Why does Baylor have the world’s leading collection of two Victorian-era English poets?
The Armstrong Browning Library and Museum (ABL) has been a beautiful part of Baylor’s campus for more than 70 years. The ABL is renowned for both its stunning appearance (often named among the nation’s most beautiful libraries) and its incredible collection of literature and art related to famous poets Robert and Elizabeth Barrett Browning.
But, you may ask — why is Baylor home to the world’s leading collection of two Victorian-era English poets?
The answer is found in the “Armstrong” part of the library’s name.
Let’s start with the Brownings, renowned British writers who married late in life and left a significant library of poetry for future generations. Decades after their prolific careers, two Baylor Bears — Dr. Andrew Joseph (A.J.) Armstrong and his wife, Mary Maxwell Armstrong — fulfilled a dream to house the Brownings’ legacy at Baylor.
Even before coming to Baylor, Dr. Armstrong fell in love with the Brownings while preparing to teach a class on their work. Shortly after joining the Baylor English department in 1908, Armstrong met and befriended the Brownings’ son, “Pen.” Over the years, the Armstrongs amassed their own collection of Browning-related manuscripts and artifacts. Eventually, he sought a space at Baylor to house them.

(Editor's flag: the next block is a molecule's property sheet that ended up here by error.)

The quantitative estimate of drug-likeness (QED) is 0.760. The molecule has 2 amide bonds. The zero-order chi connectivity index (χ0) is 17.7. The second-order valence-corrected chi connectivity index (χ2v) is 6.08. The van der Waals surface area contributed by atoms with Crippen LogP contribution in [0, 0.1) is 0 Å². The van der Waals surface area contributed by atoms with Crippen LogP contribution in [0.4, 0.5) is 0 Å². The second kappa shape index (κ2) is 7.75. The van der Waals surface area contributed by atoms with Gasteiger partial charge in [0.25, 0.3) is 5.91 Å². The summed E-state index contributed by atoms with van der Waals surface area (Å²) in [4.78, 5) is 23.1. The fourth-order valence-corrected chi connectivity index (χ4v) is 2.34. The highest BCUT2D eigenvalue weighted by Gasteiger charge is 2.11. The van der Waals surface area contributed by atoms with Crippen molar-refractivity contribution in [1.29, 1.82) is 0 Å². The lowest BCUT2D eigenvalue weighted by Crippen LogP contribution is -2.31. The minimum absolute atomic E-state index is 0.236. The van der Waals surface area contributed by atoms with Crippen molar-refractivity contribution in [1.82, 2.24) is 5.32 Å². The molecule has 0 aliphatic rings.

Then-Baylor President Pat Neff agreed with Armstrong’s request, but tasked the English professor with raising most of the necessary funds. And Armstrong did just that — managing to raise over $1.6 million, even amidst the Great Depression, to build what is now the Armstrong Browning Library. It opened in 1950. Armstrong’s collection was the foundation of the library’s early years, consisting of letters and literary manuscripts written by the Brownings, first (and later) editions of their works, and even personal household artifacts.
Scholars from around the globe still utilize the archives, and its collection continues to grow. Recently, the library acquired at auction a group of rare Browning items — letters, manuscripts, three oil paintings by “Pen” Browning, and even Robert Browning’s hat and walking stick.
Over 70 years after it opened, the Armstrong Browning Library and Museum remains a world-renowned resource, and a Baylor icon.
“The ABL is important as a place of beauty where visitors can find peace and be exposed to art, music and poetry,” says Jennifer Borderud (BA ’00, MA ’03), director of the Armstrong Browning Library. “It’s also a research center and venue for public programming that plays an important part in the creation and sharing of new knowledge — not only on the Brownings, but on the wider field of 19th-century studies and beyond.”
Sic ’em, Armstrong Browning Library!